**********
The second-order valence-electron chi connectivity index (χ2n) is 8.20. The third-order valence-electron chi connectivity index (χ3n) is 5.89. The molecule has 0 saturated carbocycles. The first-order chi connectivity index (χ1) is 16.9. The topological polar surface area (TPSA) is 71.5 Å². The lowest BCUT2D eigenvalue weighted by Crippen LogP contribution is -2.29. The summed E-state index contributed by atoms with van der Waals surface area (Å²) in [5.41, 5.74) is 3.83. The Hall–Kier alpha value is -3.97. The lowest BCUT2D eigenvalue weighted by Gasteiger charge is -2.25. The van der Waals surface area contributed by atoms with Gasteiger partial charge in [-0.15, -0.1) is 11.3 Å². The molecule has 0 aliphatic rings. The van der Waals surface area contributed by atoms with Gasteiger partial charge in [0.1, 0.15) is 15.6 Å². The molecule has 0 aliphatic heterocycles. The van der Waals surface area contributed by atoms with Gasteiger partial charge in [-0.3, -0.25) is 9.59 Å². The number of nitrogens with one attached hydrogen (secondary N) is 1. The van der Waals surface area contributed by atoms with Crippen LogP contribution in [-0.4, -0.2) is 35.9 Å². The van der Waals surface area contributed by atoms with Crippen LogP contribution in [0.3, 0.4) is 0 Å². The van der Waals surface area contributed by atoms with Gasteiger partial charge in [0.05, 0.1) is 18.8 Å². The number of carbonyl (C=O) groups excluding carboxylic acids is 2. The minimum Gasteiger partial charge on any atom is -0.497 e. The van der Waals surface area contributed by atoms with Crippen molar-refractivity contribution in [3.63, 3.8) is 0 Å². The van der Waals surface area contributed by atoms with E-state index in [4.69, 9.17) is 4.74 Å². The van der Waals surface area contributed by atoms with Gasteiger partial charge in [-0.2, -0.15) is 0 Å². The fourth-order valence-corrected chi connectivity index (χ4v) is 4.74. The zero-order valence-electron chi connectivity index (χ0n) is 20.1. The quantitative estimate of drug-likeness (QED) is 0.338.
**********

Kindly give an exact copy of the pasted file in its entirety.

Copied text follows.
The second-order valence-electron chi connectivity index (χ2n) is 8.20. The third-order valence-electron chi connectivity index (χ3n) is 5.89. The molecule has 0 saturated carbocycles. The first-order chi connectivity index (χ1) is 16.9. The topological polar surface area (TPSA) is 71.5 Å². The lowest BCUT2D eigenvalue weighted by Crippen LogP contribution is -2.29. The summed E-state index contributed by atoms with van der Waals surface area (Å²) in [5.41, 5.74) is 3.83. The Hall–Kier alpha value is -3.97. The lowest BCUT2D eigenvalue weighted by Gasteiger charge is -2.25. The van der Waals surface area contributed by atoms with Gasteiger partial charge in [-0.15, -0.1) is 11.3 Å². The molecule has 0 aliphatic rings. The van der Waals surface area contributed by atoms with Gasteiger partial charge in [0.1, 0.15) is 15.6 Å². The molecule has 0 aliphatic heterocycles. The van der Waals surface area contributed by atoms with Gasteiger partial charge in [-0.3, -0.25) is 9.59 Å². The number of nitrogens with one attached hydrogen (secondary N) is 1. The van der Waals surface area contributed by atoms with Crippen LogP contribution in [-0.4, -0.2) is 35.9 Å². The van der Waals surface area contributed by atoms with Crippen LogP contribution in [0.3, 0.4) is 0 Å². The van der Waals surface area contributed by atoms with Gasteiger partial charge in [0.05, 0.1) is 18.8 Å². The number of carbonyl (C=O) groups excluding carboxylic acids is 2. The minimum Gasteiger partial charge on any atom is -0.497 e. The van der Waals surface area contributed by atoms with Crippen molar-refractivity contribution in [3.63, 3.8) is 0 Å². The van der Waals surface area contributed by atoms with E-state index in [4.69, 9.17) is 4.74 Å². The van der Waals surface area contributed by atoms with Gasteiger partial charge in [-0.2, -0.15) is 0 Å². The fourth-order valence-corrected chi connectivity index (χ4v) is 4.74. The zero-order valence-electron chi connectivity index (χ0n) is 20.1. The quantitative estimate of drug-likeness (QED) is 0.338.